In such a system, the banks will eventually own everything. The only way for new money to be created is by a loan, and money lent out is always less than money repaid. Total debt can only increase exponentially over time.

Newspapers and television are never critical of the banking industry. You will never see a major newspaper or TV show criticize the fundamental structure of our financial system. The bankers were careful to make sure they control all the major media. With all the money, it's very easy to buy up everything. Their control is hidden via trusts and preferred voting shares.

However, the banks don't own absolutely everything. A careful person can minimize his use of debt, and eventually build up a reasonable amount of investments. Plus, debt at a rate of only 6% might be beneficial, if you can invest the proceeds at 10% or more. It's only possible to do this because other people are making loans as well. If you knew that the loan you took out would be the last one ever issued, you would never be able to repay it.

Each loan has the effect of decreasing the number of dollars in circulation, because the payments always are more than the principal. What would happen if all the banks got together and said "let's collude and offer no more new loans"? As loans were repaid, there would be fewer and fewer dollars in circulation. Prices would drop. Some people would be unable to pay off their loans. The banks would foreclose, taking possession of real assets, even though the dollars they loaned out cost nothing to print. Then, the banks can get together and say "let's start issuing loans again". This causes inflation and the confiscated assets can be sold as a profit.

Banks don't need to get together and collude. The Federal Reserve forces banks to collude to create boom/bust cycles. Before the Federal Reserve was created, large banks had to collude to create boom/bust cycles. By changing the Fed Funds Rate, the Federal Reserve forces banks to collude to create boom/bust cycles.

Under the current USA monetary system, the Compound Interest Paradox operates with the full force of law. The Federal Reserve has a monopoly over money creation, and the Federal Reserve only creates money by issuing loans. The Federal Reserve only creates the principal; the Federal Reserve never creates the required interest payments.

Taxes and regulations prevent people from using alternate monetary systems. Anyone who sets up an alternate monetary system is usually guilty of tax evasion or "facilitating money laundering". The income tax and the IRS prevent people from boycotting the Federal Reserve, because income taxes MUST be paid in Federal Reserve Points.

In my "Discounted Cashflow Paradox" post, I pointed out that the long-run value of a dollar is zero, even if those dollars are invested "safely" in Treasury bonds. If the supply of dollars in circulation is less than the sum of all outstanding loans, the the value of a dollar is not zero, it's imaginary! I mean imaginary in the strict Mathematical sense. If there's no way that all outstanding loans could be simultaneously repaid, then the supply of dollars will always be less than the total demand. If you solve the equations, you get (I suspect), an imaginary number. In practice, this does not occur, because new loans are always being issued.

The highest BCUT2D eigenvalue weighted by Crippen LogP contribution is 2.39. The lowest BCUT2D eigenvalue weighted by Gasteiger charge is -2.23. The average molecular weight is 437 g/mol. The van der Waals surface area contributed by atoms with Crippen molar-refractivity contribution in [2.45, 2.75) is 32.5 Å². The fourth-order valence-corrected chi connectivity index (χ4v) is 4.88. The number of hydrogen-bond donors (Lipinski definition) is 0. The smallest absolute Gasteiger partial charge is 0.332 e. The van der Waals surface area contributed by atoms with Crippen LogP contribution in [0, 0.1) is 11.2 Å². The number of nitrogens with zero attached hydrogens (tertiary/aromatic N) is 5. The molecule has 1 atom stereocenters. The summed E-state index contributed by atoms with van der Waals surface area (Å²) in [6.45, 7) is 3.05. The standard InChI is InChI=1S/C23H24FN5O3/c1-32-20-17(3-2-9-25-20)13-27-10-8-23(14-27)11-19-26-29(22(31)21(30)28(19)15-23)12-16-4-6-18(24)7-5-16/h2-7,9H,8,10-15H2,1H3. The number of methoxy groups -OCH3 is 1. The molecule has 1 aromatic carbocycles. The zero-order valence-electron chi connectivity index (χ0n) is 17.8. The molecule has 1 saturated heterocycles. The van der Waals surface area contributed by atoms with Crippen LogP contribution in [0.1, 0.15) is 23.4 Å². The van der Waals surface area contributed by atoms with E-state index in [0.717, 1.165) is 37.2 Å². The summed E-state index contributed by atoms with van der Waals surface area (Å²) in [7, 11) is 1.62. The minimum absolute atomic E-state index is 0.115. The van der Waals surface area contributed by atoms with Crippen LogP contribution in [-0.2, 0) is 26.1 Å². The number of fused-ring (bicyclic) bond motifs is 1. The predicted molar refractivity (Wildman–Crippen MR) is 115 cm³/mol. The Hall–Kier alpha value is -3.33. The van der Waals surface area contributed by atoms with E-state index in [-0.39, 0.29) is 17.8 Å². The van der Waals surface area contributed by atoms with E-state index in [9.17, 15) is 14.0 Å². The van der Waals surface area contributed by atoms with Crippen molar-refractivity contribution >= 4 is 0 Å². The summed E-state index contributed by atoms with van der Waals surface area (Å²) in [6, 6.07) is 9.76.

Even worse, I recently concluded that stocks may not earn a positive inflation-adjusted return, if you use the price of gold as your index of inflation.

The Purchasing Power Shortfall

Due to the Compound Interest Paradox and negative real interest rates, the productive capacity of the economy is *ALWAYS* greater than the aggregate purchasing power.

Negative real interest rates provide a massive subsidy to large manufacturers. The money required to buy these products is not also created. During the boom phase, extra factories are built. People assume the boom phase will last forever.

During the bust phase, there isn't enough money in circulation to purchase all the manufactured goods. Small manufacturers are forced into bankruptcy. Large manufacturers have an advantage due to their size. They are able to weather the bust phase and start expanding again during the next boom phase.

The Compound Interest Paradox is responsible for boom/bust cycles. The economy must oscillate between a boom and a bust. Economic cycles aren't an "economic law of nature". They're a direct consequence of a corrupt monetary system.

1 comment:

eagledove9 said...

Your explanations aren't "too complicated." They're not complicated enough. I didn't understand a word you were saying until you used a quantum physics analogy and talked about dollars and anti-dollars. Then it all made sense. I'm serious!